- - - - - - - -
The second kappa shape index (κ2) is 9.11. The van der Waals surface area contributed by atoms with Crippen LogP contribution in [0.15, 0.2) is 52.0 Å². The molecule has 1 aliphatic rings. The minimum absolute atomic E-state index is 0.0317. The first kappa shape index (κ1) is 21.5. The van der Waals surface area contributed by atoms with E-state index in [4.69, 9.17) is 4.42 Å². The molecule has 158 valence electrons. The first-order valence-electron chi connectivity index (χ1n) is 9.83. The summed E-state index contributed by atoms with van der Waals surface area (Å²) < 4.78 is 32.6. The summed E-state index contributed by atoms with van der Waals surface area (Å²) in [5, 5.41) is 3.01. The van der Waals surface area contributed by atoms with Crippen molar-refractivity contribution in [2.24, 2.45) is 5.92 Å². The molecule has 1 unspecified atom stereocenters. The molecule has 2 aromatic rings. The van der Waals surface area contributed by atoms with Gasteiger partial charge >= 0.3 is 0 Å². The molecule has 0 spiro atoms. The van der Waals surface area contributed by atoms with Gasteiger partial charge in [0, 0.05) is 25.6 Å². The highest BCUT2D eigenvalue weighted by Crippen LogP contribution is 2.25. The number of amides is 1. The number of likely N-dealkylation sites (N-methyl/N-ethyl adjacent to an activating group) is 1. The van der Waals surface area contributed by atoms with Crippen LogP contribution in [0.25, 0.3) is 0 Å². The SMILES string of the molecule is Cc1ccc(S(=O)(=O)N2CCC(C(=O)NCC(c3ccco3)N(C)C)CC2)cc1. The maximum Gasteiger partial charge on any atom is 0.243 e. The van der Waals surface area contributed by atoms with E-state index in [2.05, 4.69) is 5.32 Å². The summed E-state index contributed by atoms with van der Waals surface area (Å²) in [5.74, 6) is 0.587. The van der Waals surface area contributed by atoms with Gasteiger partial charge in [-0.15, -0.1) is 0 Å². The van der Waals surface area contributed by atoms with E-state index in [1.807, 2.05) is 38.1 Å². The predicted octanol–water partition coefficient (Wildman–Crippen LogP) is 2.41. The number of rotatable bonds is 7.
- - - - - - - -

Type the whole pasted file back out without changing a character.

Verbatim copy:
The second kappa shape index (κ2) is 9.11. The van der Waals surface area contributed by atoms with Crippen LogP contribution in [0.15, 0.2) is 52.0 Å². The molecule has 1 aliphatic rings. The minimum absolute atomic E-state index is 0.0317. The first kappa shape index (κ1) is 21.5. The van der Waals surface area contributed by atoms with E-state index in [4.69, 9.17) is 4.42 Å². The molecule has 158 valence electrons. The first-order valence-electron chi connectivity index (χ1n) is 9.83. The summed E-state index contributed by atoms with van der Waals surface area (Å²) < 4.78 is 32.6. The summed E-state index contributed by atoms with van der Waals surface area (Å²) in [5, 5.41) is 3.01. The van der Waals surface area contributed by atoms with Crippen molar-refractivity contribution in [2.24, 2.45) is 5.92 Å². The molecule has 1 unspecified atom stereocenters. The molecule has 2 aromatic rings. The van der Waals surface area contributed by atoms with Gasteiger partial charge >= 0.3 is 0 Å². The molecule has 0 spiro atoms. The van der Waals surface area contributed by atoms with Gasteiger partial charge in [0, 0.05) is 25.6 Å². The highest BCUT2D eigenvalue weighted by Crippen LogP contribution is 2.25. The number of amides is 1. The number of likely N-dealkylation sites (N-methyl/N-ethyl adjacent to an activating group) is 1. The van der Waals surface area contributed by atoms with Crippen LogP contribution in [0.25, 0.3) is 0 Å². The SMILES string of the molecule is Cc1ccc(S(=O)(=O)N2CCC(C(=O)NCC(c3ccco3)N(C)C)CC2)cc1. The maximum Gasteiger partial charge on any atom is 0.243 e. The van der Waals surface area contributed by atoms with E-state index in [2.05, 4.69) is 5.32 Å². The summed E-state index contributed by atoms with van der Waals surface area (Å²) in [5.74, 6) is 0.587. The van der Waals surface area contributed by atoms with Gasteiger partial charge in [-0.15, -0.1) is 0 Å². The van der Waals surface area contributed by atoms with E-state index in [1.807, 2.05) is 38.1 Å². The predicted octanol–water partition coefficient (Wildman–Crippen LogP) is 2.41. The number of rotatable bonds is 7.